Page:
daily hassles

  • Created by: Elyseee
  • Created on: 10-01-21 19:17
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  • Daily hassles
    • hassles and uplifts
      • Minor day to day irritations that trigger our stress response
      • Eg) might lose our keys, be unable to find parking space
      • Can also include social hassles eg) issues at work
      • might mean issues with physical environment eg)noise levels or traffic
      • We also experience uplifts - positive experiences eg) good night’s sleep, good news, getting high grade in a test
      • Uplifts may neutralise harmful effects of hassles by making us feel more positive
      • Give us a break from hassles or give is energy to sustain coping strategies we use (Lazarus et al 1980)
    • research
      • research shows close relationship between daily hassles and illness, relationship appears to be stronger than that found between life events and illness
      • Allen Kanner et al 1981
        • Procedures: study used longitudinal design to compare impact of life events and daily hassles as source of stress. 100 participants age 45-64, completed hassles and uplifts scale for events over previous month, continued to do this once a month for 9 months. Questionnaires also used to measure participants mental health status (Hopkins symptom checklist) and emotional responses (Bradbury Morale scale)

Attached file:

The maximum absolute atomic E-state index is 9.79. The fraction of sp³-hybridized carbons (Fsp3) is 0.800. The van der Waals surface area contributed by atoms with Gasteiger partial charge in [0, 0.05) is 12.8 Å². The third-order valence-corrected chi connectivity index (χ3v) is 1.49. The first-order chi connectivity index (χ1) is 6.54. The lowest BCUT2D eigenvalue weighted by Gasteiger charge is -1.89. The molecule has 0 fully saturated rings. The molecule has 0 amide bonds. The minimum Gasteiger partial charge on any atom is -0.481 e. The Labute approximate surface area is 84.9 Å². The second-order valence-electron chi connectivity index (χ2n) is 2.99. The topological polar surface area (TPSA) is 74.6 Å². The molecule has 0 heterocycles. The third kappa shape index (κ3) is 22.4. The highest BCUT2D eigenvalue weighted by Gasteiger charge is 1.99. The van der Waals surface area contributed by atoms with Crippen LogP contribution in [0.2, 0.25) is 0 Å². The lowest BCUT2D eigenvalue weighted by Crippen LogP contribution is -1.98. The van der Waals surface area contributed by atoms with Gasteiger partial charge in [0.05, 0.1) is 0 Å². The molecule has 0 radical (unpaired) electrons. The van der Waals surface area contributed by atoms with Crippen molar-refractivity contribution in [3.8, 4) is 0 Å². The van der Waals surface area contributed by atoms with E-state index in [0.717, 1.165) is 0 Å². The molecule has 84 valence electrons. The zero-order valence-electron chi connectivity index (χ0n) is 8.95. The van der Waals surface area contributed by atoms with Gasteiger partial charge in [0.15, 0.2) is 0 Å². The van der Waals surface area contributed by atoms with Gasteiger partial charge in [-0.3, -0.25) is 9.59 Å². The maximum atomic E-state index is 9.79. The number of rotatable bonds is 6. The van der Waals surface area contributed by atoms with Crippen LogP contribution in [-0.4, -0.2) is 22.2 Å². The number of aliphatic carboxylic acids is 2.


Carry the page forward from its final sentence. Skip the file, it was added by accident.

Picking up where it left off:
• Findings: negative correlation between frequency of hassles and psychological well being, participants with fewest hassles showed highest levels of wellbeing. Found hassles were better predictors of wellbeing than life events, also a better prediction than uplifts
    • why hassles have an effect
      • accumulation effect - build up of stressors leads to negative effects. Each hassles might not be stressful but lots experienced together might lead to ongoing feelings of stress, therefore negative effects associated with it. Hassles often experienced almost daily eg) work, family, likely to be difficult to avoid which can exacerbate problem
      • Amplification - possible that chronic stress as result of life changes makes people more vulnerable to effects of hassles. Person already experiencing stress and their resources are depleted, may find minor irritations more difficult to cope with. Eg) someone going through divorce might find it difficult to cope with minor work problems. Life events can also create hassles eg) someone getting divorced having to manage finances and care for children on their own
      • Lack of social support - Flett et al 1995, 320 students to read a story describing an individual who had experienced a life event or daily hassle. Participants then asked to rate amount of social support individuals in story would seek, individuals who experienced life events were rated as more in need of social support and therefore more likely to seek it. Daily hassles may cause so many issues because we don't usually seek support to deals with them


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